Indigenous woman asks AMC to investigate grand chiefs behaviour chief denies claim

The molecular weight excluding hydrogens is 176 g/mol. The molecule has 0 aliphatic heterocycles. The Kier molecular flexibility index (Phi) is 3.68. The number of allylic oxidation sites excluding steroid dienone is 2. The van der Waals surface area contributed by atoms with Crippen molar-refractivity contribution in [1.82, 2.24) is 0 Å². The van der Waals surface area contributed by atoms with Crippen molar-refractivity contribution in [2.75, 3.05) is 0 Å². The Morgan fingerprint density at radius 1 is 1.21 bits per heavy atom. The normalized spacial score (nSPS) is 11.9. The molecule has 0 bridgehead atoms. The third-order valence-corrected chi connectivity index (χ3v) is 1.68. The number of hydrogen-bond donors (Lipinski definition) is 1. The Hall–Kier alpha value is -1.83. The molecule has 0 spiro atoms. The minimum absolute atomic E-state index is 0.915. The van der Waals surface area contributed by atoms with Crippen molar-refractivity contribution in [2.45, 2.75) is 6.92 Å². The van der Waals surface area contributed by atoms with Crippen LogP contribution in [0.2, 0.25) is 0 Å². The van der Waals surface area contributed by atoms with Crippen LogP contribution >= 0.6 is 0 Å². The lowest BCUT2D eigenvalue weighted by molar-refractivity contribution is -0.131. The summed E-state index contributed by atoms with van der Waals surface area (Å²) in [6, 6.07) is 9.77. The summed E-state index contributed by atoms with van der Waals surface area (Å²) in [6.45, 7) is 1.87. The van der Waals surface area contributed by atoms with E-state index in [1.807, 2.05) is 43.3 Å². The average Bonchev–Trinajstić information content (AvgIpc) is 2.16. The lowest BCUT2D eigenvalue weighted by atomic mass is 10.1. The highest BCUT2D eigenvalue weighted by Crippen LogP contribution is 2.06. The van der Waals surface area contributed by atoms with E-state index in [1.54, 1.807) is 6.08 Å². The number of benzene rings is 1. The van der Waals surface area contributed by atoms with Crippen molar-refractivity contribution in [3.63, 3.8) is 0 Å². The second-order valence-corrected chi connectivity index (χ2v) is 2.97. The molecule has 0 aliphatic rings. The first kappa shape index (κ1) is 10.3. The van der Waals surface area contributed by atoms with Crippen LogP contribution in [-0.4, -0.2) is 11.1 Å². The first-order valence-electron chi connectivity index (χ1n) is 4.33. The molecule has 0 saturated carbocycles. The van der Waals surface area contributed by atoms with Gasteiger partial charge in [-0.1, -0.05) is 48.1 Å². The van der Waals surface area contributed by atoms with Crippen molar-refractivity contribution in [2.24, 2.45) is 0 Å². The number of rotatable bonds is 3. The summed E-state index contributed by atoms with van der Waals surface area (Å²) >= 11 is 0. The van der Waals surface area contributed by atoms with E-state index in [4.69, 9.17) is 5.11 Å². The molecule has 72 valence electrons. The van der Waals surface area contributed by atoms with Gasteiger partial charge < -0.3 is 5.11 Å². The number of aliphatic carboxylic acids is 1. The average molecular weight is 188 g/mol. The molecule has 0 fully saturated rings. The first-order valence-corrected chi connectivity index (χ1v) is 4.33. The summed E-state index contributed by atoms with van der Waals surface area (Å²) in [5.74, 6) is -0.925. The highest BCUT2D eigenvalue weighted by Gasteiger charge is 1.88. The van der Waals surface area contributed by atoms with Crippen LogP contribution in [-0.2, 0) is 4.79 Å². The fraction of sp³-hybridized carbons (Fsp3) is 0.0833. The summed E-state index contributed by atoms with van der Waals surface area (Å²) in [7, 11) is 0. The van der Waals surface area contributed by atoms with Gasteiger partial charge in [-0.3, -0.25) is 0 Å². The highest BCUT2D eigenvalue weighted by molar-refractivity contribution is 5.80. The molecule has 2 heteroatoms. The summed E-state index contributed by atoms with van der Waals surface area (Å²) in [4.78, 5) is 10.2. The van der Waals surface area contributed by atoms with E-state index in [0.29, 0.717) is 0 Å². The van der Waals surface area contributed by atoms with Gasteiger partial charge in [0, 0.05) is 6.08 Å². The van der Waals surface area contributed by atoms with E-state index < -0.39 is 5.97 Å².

first_imgShe told APTN she received more texts later to a phone number visible on her Facebook Messenger account she believed came from Dumas.An anonymous source confirmed to APTN the texts came from a phone number used by Dumas.She said the texts made her feel “uncomfortable” because it appeared Dumas wanted to meet privately – and she “doesn’t even want to think about what for.”Her boyfriend, Matthew Shorting, posted the unsolicited exchange on Facebook this week.“This is your Grand Cheif. Messaging my girlfriend after hours, asking to hang out. Right after the National Inquiry Into MMIW,” Shorting wrote.“He’s double her age. Is this not luring to exploit our young indigenous woman? You tell me?”APTN found two Charles Forbes’ accounts on Facebook without a profile picture, locked down in privacy mode so as not to reveal their friends or activities.Dumas is in his mid-40s and in the third year of his term as grand chief.He said in the statement to APTN Wednesday the posts to Maytwayashing were not from him.“I want to condemn whoever has created this false account,” he said.“By attacking my credibility as the Grand Chief and reaching out to this young lady in this manner, they have caused unwarranted stress for her, her family and her partner. It is a cowardly attempt to discredit my reputation. This account was not my account nor was it created by me; neither were these comments from me.”Dumas declined to be interviewed in person or over the phone.He noted the posting and sharing of the messages “is defamatory” and vowed to “get to the bottom of who is behind this,” adding he has sought legal advice.Meanwhile, the AMC and Dumas have been vocal about the growing number of missing and murdered Indigenous women and girls in Canada.He invoked the #MeToo movement and disgraced Hollywood mogul Harvey Weinstein when he welcomed the National Inquiry into Missing and Murdered Indigenous Women and Girls to Winnipeg on Oct. 16, 2017.“It’s alleged that he has spent his whole career sexually harassing and assaulting young women,” Dumas said of the movie director.“It has dominated the weekend’s news cycles. And, on Twitter, men have started to hashtag ‘#ibelieveyou’.(Arlen Dumas appearing before the House of Commons’ Indigenous Affairs committee in May 2019)“Well, I believe you,” he added in his speech.“I believe the stories that are going to be shared here this week from the families and survivors,” Dumas continued, “and it is my hope that together we can change what it happening in Canada to our sisters, mothers, daughters, aunties, grandmothers, nieces, cousins and friends.“It’s up to all of us to stand together and protect our women and girls, so we won’t have another inquiry like this one,” he said.The inquiry, which was established by the Trudeau government, wrapped up June 3 after spending nearly three years and $100 million investigating the root cause of violence against Indigenous women and girls.It concluded colonization – perpetuated by Canada’s social and justice systems – is a genocide on female members of the Indigenous race.The inquiry’s commissioners said they could not tally an official number of missing and murdered Indigenous women and girls, which stands at a minimum of 1,200.Maytwayashing called on AMC to investigate the grand chief’s behaviour.“I was hesitant to come forward,” she said, noting some people have already accused her of lying on Shorting’s Facebook post.“If we don’t come forward, we’re enabling them,” she added in an interview, “and they’ll continue doing what they’re doing.”It’s similar to what a Toronto-area doula said happened to her.Shannon Jennifer said Dumas contacted her through Facebook in 2016.According to divorce files, Dumas was staying part-time in Toronto at that time and was chief of Mathias Colomb First Nation in northern Manitoba.“I’d never met him,” she said. “He asked me if I wanted to go see a movie. I never replied. I was married.”Jennifer said for about a year she would get random occasional messages from Arlen Dumas’ Facebook account on Messenger. Things like  “beautiful pics” or simply “have a good day.”“He repeatedly messaged me without reply from me, that was the creepy part,” said Jennifer, who was 37 at the time and wasn’t offended by anything he said, just that a man unknown to her was persistent in reaching out to her despite her not replying.“I kept deleting the messages because I wasn’t interested,” she said. “My now-ex saw the messages and it caused quite a problem at the time.”The messages stopped, she said, when he became AMC grand chief in 2017 and deleted his personal Facebook account. This photo of Bethany Maytwayashing (left) at the Feast with Arlen Dumas was circled and posted on Facebook. (Facebook photo)Kathleen MartensAPTN NewsAn Indigenous leader who praised the #MeToo movement for exposing sexual predators has been accused of sending unwanted messages to a young Indigenous woman.The allegations surfaced on Facebook against Arlen Dumas, grand chief of the Assembly of Manitoba Chiefs (AMC), a lobby group representing all 63 First Nations in the province.Dumas denied the allegation.“These posts are not mine and appear to have originated from a fake Facebook account,” he said in a statement emailed to APTN News.“Posts of a screenshot appearing to show some texts from my cellphone are also not mine, but a spoof text.”However, Bethany Maytwayashing said she believed it was Dumas who was texting her.The 22-year-old said she first met Dumas at the downtown Winnipeg restaurant Feast in February 2018, where she worked as a waitress.She said they posed for a photo.She said he connected with her on Facebook afterwards using his personal account and they chatted about her job.Then last week, she said she received a message from someone called Charles Forbes asking playful questions.“Hello my friend. I’m trying this thing out, how are you?” said the first message, which she ignored.The next day, another message said: “Bethany.”(Bethany Maytwayashing in an interview with APTN News July 9. Photo: Holly Moore/APTN)It was hours later when Maytwayashing, the mother of a 12-month-old boy, responded, “Who’s this?” and “Idk (slang for ‘I don’t know’) who you are.”Forbes then provided clues to his identity.“You totally do…Sometimes I have feathers in my hair…I might have been on the news once or twice.”Maytwayashing guessed two names, including that of her boyfriend, Matthew Shorting.Then Forbes reminded her about the meeting at the restaurant.“OK, when we first met at Feast you were a student. And we took a selfie,” he wrote. “So you still don’t know?”“Arlen?” she answers.“Yes,” the poster responds, adding, “Man you are good haha.”“Forbes” the sender asks for her number promising to follow up with a text.Later, on July 4, he messaged again, asking, “When can we meet up?”Maytwayashing said she didn’t reply. Marilyn Courchene, a former band councillor on Sagkeeng First Nation, said Dumas should resign.“Geez yet here we are struggling for Justice on the #MMIW,” she said on her Facebook page.“Shame on the Grand Chief. He needs to step down from public office of AMC. ASAP !!”Courchene said the AMC Women’s Council should meet to discuss the allegation.Francine Meeches, chief of Swan Lake First Nation who chairs the council, agreed.“This drama thats been put out there puts people such as leadership in tough situations,” she said in a message to APTN.“I can’t make an opinion about it because we have to have facts. Not going on hear say.“Im not making excuses for anyone,” Meeches added. “Until i have an opportunity to meet with our female leadership then i will have to put forth our statement if need be. However i need to discuss this with them first n foremost.”Meeches said the Women’s Council planned to meet Wednesday afternoon.READ MORE: #Metoo movement in Indian country is out there – but it’s under coverActor Duane Howard admits to sex with teenager – she says it was violence, he says there was consentkmartens@aptn.ca@katmarteWith files from Dennis Ward, Beverly Andrews, Holly Moore and Melissa Ridgenlast_img read more